For any decision one must firstly obtain a proper diagnosis with the “whole ingredients” to get a due clinical stage. From there one must know about choices, their risks and effects, and follow what one most believes. Our guide should be a doctor we trust that attends our queries and satisfies our eagerness for information. This is the work of a medical oncologist.

At this time of healing, MRI image studies are not recommended but a bone scan is and should be done to access bone metastases. A DEXA scan is also recommended for checking bone health (osteopenia/osteoporosis), which is part of the problem in having PCa because it spreads usually to weak bone. Bisphosphonates may be needed and these may interfere with other medications in the treatment of PCa or other, if any.

Testosterone is a test that he can do now. This is a marker required when one chooses hormonal treatments. Lipids for diabetes and heart health (ECG, etc) are also recommended in the “overall” aspects when dealing with PCa.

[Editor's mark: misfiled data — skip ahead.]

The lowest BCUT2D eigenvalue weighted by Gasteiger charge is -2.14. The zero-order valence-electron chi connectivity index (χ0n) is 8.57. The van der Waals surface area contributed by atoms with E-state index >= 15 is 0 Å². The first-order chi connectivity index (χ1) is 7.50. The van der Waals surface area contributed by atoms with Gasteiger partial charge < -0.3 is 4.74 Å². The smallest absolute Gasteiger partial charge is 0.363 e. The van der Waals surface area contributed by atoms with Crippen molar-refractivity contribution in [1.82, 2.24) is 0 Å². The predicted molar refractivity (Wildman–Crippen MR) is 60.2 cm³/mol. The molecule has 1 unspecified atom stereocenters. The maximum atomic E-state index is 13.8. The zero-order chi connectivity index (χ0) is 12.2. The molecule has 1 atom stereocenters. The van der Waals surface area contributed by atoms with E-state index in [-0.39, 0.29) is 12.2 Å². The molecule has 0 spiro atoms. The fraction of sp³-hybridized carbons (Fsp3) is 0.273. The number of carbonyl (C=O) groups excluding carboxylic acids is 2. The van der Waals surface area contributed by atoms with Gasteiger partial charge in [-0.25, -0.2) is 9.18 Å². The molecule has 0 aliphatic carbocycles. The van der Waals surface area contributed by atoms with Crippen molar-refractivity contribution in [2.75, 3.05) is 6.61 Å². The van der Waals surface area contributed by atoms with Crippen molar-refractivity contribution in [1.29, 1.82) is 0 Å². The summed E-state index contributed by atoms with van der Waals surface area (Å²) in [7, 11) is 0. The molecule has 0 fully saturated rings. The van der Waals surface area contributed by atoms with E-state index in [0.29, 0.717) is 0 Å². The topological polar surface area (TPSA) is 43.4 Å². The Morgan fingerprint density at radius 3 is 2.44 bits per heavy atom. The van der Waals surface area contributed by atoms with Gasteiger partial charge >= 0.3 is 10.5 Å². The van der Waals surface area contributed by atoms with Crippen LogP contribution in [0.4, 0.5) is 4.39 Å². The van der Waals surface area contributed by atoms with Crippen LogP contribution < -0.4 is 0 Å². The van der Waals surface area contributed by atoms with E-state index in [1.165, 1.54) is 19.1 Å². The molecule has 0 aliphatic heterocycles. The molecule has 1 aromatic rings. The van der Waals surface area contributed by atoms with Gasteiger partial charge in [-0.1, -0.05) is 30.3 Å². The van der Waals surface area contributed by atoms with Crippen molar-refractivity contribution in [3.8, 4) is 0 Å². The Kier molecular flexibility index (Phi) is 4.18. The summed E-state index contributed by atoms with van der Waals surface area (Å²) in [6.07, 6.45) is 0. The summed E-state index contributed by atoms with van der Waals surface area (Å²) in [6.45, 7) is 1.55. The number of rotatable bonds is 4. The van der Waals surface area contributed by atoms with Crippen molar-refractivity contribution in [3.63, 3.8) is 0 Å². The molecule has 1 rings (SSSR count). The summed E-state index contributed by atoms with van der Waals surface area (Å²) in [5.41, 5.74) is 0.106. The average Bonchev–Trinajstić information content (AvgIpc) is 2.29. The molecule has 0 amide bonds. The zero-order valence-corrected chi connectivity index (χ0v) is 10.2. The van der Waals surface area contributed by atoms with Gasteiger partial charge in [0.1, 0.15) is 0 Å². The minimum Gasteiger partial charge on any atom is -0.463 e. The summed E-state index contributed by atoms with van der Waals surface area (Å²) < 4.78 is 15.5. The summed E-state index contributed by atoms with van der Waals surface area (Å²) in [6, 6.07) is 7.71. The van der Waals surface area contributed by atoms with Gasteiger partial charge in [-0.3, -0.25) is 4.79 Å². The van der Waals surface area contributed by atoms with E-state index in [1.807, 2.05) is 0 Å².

I wonder where your dad lives. In the US you got excellent centres specialized in PCa. Stubborn urologists are more common in Europe where they believe to be kings.

Hope he recovers fully from the TURP.

Wishing peace of mind to you and your family.

VGama  Wink

Kongo's picture
Kongo
Posts: 1167
Joined: Mar 2010

Vasco,

Again you provided some excellent advice.  I too was aghast at the attitude this doctor's office displayed.  Unfortunately this is all to common with overworked staff when they deal with elderly patients and their families.  Every doctor's office should prominently display the required notices about the Patients Rights and patients should be aggressive in getting good treatment and seek advice from others if they are not getting what they want for their medical team.